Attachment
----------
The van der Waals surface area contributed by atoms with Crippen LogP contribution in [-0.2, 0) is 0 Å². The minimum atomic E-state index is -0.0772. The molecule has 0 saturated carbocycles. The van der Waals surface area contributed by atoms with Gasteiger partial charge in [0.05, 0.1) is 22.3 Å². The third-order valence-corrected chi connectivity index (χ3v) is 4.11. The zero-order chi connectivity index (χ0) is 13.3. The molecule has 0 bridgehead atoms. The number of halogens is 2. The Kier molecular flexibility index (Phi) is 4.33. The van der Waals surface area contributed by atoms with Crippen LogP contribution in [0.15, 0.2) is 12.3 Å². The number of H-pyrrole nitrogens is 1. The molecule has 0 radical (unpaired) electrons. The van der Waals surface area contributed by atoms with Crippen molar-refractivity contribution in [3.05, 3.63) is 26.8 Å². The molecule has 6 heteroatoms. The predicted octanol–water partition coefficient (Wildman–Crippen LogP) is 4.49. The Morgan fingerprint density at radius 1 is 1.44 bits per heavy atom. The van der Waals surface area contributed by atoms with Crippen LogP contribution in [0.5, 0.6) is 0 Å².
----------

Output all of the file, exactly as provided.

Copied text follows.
The van der Waals surface area contributed by atoms with Crippen LogP contribution in [-0.2, 0) is 0 Å². The minimum atomic E-state index is -0.0772. The molecule has 0 saturated carbocycles. The van der Waals surface area contributed by atoms with Gasteiger partial charge in [0.05, 0.1) is 22.3 Å². The third-order valence-corrected chi connectivity index (χ3v) is 4.11. The zero-order chi connectivity index (χ0) is 13.3. The molecule has 0 bridgehead atoms. The number of halogens is 2. The Kier molecular flexibility index (Phi) is 4.33. The van der Waals surface area contributed by atoms with Crippen LogP contribution in [0.15, 0.2) is 12.3 Å². The number of H-pyrrole nitrogens is 1. The molecule has 0 radical (unpaired) electrons. The van der Waals surface area contributed by atoms with Crippen molar-refractivity contribution in [3.05, 3.63) is 26.8 Å². The molecule has 6 heteroatoms. The predicted octanol–water partition coefficient (Wildman–Crippen LogP) is 4.49. The Morgan fingerprint density at radius 1 is 1.44 bits per heavy atom. The van der Waals surface area contributed by atoms with Crippen LogP contribution in [0.5, 0.6) is 0 Å².